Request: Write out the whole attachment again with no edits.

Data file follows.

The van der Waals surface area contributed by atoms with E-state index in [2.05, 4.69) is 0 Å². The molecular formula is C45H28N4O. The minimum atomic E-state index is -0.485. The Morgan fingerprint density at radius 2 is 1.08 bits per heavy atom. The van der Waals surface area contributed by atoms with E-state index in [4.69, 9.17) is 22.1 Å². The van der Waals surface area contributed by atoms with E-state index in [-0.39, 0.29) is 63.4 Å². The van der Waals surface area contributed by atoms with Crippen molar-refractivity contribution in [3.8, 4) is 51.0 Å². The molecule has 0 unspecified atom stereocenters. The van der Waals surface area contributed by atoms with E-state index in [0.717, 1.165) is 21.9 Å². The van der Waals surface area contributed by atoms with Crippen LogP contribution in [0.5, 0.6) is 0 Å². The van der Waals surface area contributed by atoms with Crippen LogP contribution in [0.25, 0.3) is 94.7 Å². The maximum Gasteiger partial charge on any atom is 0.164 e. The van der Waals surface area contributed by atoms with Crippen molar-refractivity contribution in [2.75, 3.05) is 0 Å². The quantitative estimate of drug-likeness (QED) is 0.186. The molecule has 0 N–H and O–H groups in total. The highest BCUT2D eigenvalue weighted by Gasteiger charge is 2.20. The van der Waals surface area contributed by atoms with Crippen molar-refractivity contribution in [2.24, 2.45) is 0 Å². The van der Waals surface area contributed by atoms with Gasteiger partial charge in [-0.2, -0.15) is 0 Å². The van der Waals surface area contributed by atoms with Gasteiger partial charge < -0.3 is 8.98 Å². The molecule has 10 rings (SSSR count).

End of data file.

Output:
The van der Waals surface area contributed by atoms with E-state index in [2.05, 4.69) is 0 Å². The molecular formula is C45H28N4O. The minimum atomic E-state index is -0.485. The Morgan fingerprint density at radius 2 is 1.08 bits per heavy atom. The van der Waals surface area contributed by atoms with E-state index in [4.69, 9.17) is 22.1 Å². The van der Waals surface area contributed by atoms with E-state index in [-0.39, 0.29) is 63.4 Å². The van der Waals surface area contributed by atoms with Crippen molar-refractivity contribution in [3.8, 4) is 51.0 Å². The molecule has 0 unspecified atom stereocenters. The van der Waals surface area contributed by atoms with E-state index in [0.717, 1.165) is 21.9 Å². The van der Waals surface area contributed by atoms with Crippen LogP contribution in [0.5, 0.6) is 0 Å². The van der Waals surface area contributed by atoms with Crippen LogP contribution in [0.25, 0.3) is 94.7 Å². The maximum Gasteiger partial charge on any atom is 0.164 e. The van der Waals surface area contributed by atoms with Crippen molar-refractivity contribution in [2.75, 3.05) is 0 Å². The quantitative estimate of drug-likeness (QED) is 0.186. The molecule has 0 N–H and O–H groups in total. The highest BCUT2D eigenvalue weighted by Gasteiger charge is 2.20. The van der Waals surface area contributed by atoms with Crippen molar-refractivity contribution in [2.24, 2.45) is 0 Å². The van der Waals surface area contributed by atoms with Gasteiger partial charge in [-0.2, -0.15) is 0 Å². The van der Waals surface area contributed by atoms with Gasteiger partial charge < -0.3 is 8.98 Å². The molecule has 10 rings (SSSR count).